Your novel is a product of your passion, expressed in the discipline of sitting down to write for an hour a day, if you can't get more time than that.  Learn the tips!  Learn the tricks!  But just keep going.  As Maynard says Patterson says:  "reach for the stars."

From the lovely http://stressfish.com/astrology_stress_meditation_woman_stars.htm

Friday, September 18, 2015

For the Love of It

The interwebs are full of scorn for "the amateur novelist."  Experts opine online about amateurs making "fatal" mistakes that should be "punished."  Discouragingly professional writer Charles Finch supplies "The 5 Differences Between Professional and Amateur Novelists."  Marg Gilks requires quite a few chapters of warm-up before she even gets to "Fundamentals of Fiction, Part X:  Avoid Those Beginners' Blunders." Do not, she says, set the red "amateur flag" waving for agents and publishers.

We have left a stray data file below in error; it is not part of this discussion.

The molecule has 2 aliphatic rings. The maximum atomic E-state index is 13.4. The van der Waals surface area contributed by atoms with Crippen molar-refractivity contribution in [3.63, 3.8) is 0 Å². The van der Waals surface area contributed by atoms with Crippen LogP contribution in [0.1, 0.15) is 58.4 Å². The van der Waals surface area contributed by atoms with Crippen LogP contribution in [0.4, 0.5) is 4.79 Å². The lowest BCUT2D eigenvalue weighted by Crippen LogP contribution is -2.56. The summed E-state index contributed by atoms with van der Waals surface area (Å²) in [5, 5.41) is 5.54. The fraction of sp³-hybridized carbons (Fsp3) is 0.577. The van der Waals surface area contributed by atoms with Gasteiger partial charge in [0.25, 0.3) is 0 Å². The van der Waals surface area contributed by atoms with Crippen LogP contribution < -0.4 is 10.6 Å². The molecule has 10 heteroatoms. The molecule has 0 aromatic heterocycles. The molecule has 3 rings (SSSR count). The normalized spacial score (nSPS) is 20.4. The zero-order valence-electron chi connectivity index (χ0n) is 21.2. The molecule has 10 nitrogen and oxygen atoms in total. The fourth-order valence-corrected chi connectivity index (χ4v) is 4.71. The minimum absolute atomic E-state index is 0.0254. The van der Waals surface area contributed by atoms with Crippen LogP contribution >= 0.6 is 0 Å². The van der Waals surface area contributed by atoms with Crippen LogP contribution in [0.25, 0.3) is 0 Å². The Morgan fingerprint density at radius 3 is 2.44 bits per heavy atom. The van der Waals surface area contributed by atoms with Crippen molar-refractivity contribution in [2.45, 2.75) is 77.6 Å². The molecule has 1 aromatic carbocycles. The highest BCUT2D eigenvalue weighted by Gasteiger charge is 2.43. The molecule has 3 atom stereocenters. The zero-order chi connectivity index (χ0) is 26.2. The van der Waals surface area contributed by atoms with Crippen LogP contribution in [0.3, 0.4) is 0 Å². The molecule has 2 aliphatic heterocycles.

This is the old gentleman who used to walk in front of steam-driven carriages on the King's highway. He carried in his hand a red flag which he waved.  --From The Motor Car Dumpy Book, T.W.H. Crossland, 1904.  
It is apparently dangerous out there.

This is the old gentleman getting out of the way of a motor car.  Ibid.
And that is why I never, ever, thought about writing a novel.  

One time I wrote a whole bunch of technical documentation in haiku form, but that was about it for me.
If you do not think/About your test data now/Quality will suck. (-emy)